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Technical Tips

A Technical Tip by Kory Kelly
GC Product Manager


Fast GC is using smaller diameter columns to help reduce run times for gas chromatography. The reason that this works is all due to the increased efficiency of smaller ID columns which allow the use of shorter columns. A smaller ID column has much greater efficiency due to increased mass transfer (there is less gas to travel through before interacting with the other side of the column). Because the smaller ID columns have greater efficiency, the total length of the column can be decreased to achieve the same efficiency as a longer but less efficient and wider ID column. So, a 30 x 0.25 x 0.25 column and a 20 x 0.018 x 0.18 column will have similar efficiency though the 0.18 mm ID column has only 20 meters of length.


The table below compares the efficiencies of different dimensions of columns though for your reference. Use the 0.25 mm ID column as a starting point. Notice that the 0.18 mm ID column has 39% increased efficiency allowing us to remove 33% of the column length (from 15 meters to 10 meters) and still retaining efficiency and therefore resolution!


Column ID (mm) Theoretical Plates/Meter Experimental Plates/Meter % Increase N % Increase R
0.10 12,500 7,500 83 % 62 %
0.18 6,600 5,700 39 % 12 %
0.20 5,940 5,000 25 % 18 %
0.25 4,750 4,100 0 % 0 %
0.32 3,710 3,350 -22 % -12 %
0.53 2,240 1,500**

The use of shorter columns is important because it is that loss in length of the column that shortens the run times. A 30 x 0.18 x 0.18 column would actually have longer retention than a 30 x 0.25 x 0.25 column because there would be a greater number of interactions with the phase and therefore more retention. So, by simply reducing the internal diameter will not shorten the run times. If initially using a 15 x 0.25 x 0.25 column, we would suggest going down to a 10 x 0.18 x 0.18 column to reduce run times.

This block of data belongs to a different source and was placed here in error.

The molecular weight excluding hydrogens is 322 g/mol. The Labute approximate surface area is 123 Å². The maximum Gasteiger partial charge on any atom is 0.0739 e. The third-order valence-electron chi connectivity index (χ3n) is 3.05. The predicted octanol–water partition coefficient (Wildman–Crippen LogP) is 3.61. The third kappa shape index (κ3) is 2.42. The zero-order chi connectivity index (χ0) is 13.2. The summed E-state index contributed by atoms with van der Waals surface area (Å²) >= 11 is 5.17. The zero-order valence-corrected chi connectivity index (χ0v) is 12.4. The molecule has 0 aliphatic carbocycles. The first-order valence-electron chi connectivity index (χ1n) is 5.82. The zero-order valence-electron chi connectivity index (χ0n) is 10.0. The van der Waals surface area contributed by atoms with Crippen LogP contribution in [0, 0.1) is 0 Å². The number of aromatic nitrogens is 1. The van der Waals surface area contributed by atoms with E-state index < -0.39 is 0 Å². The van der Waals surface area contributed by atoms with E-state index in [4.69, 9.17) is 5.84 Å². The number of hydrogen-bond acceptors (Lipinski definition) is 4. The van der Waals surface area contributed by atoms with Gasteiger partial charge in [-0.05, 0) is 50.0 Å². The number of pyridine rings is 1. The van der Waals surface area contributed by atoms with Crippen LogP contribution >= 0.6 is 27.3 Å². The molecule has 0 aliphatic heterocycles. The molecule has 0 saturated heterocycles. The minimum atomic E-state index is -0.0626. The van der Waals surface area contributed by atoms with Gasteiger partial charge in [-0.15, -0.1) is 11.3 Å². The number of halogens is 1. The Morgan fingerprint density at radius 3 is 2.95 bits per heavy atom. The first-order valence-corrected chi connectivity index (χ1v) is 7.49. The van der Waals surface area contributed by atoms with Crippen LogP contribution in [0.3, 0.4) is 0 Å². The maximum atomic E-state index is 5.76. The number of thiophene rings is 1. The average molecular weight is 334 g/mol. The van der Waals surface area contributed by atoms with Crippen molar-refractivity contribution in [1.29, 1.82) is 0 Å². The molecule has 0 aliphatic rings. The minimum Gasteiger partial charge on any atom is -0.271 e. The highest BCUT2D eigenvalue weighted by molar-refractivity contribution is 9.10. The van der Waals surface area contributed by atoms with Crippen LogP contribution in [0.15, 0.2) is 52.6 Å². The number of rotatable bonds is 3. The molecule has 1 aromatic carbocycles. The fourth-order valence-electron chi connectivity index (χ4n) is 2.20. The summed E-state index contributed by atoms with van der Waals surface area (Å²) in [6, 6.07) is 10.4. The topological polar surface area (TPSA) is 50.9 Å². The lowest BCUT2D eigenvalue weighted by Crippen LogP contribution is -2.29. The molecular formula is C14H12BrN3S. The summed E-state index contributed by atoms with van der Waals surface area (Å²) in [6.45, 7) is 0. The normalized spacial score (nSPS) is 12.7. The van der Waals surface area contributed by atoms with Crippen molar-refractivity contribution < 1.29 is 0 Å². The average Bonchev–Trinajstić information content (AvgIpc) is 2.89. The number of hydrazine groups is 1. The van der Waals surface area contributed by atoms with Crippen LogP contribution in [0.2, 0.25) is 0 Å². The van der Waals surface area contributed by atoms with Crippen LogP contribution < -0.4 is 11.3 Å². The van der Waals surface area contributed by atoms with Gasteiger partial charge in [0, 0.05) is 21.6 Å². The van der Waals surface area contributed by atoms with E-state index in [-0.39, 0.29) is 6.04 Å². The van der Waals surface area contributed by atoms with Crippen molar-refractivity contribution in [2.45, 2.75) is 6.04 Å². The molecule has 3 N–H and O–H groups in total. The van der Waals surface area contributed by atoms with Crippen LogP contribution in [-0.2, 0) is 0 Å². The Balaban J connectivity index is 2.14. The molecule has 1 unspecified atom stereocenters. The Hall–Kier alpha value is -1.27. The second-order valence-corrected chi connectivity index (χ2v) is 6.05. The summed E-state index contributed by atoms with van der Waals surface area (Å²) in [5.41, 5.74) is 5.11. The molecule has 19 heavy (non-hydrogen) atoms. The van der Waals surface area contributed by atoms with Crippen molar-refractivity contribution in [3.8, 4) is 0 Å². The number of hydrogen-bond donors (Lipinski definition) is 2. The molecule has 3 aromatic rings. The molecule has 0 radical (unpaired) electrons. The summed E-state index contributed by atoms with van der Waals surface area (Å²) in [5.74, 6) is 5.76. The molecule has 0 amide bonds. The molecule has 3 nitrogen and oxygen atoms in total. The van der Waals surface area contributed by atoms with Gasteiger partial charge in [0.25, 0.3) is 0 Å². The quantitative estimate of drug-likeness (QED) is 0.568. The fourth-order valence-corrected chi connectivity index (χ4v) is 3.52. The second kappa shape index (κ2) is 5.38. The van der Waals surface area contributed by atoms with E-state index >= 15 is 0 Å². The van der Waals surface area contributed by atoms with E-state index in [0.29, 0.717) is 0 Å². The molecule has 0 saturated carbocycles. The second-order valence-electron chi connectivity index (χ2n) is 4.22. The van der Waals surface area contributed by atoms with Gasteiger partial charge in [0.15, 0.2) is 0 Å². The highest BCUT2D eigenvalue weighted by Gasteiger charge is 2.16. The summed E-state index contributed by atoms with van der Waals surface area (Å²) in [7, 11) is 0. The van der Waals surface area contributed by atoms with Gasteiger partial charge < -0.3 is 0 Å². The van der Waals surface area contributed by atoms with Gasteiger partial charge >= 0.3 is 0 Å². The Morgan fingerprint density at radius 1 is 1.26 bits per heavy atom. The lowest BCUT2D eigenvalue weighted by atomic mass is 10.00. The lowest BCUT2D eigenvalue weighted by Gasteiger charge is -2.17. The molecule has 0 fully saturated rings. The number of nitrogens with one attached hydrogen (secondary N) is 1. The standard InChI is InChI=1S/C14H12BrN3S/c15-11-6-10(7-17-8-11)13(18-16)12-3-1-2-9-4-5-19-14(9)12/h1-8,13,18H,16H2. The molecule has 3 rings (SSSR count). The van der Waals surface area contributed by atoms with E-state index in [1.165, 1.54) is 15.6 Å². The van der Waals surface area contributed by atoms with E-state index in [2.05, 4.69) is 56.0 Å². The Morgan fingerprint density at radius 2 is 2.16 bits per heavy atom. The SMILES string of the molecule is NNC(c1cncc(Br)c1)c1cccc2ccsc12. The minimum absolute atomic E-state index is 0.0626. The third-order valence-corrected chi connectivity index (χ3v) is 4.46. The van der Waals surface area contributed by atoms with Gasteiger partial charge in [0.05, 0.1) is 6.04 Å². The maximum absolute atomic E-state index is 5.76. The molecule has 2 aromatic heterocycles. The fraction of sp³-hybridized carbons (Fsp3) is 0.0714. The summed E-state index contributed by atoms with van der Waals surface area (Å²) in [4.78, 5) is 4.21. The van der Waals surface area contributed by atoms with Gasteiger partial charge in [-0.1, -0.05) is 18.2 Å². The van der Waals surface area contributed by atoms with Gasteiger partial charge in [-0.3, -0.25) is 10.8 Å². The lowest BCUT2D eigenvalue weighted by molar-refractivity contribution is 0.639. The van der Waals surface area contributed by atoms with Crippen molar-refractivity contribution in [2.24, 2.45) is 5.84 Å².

When using smaller ID columns, notice that the film thickness decreased with the diameter. This is to keep the phase ratio (ß) the same since this term has an effect on selectivity. Decreasing the film thickness will decrease sample capacity though. To compensate for this, a higher split ratio can be employed (most often used method) or a thicker film can be used. A higher split ratio will reduce the amount of analyte onto the column, but that is somewhat offset because the analytes will elute from the column in a shorter amount of time resulting in more narrow and higher peaks.


If a thicker film is used, this will affect the phase ratio and can impact selectivity and possibly elution orders. This will add extra retention for compounds which may offset some of the advantages of going to a shorter column. Another effect is that a thicker film will also cause lower efficiency because there will be increased diffusion within the phase as well as slowing mass transfer (small but not insignificant).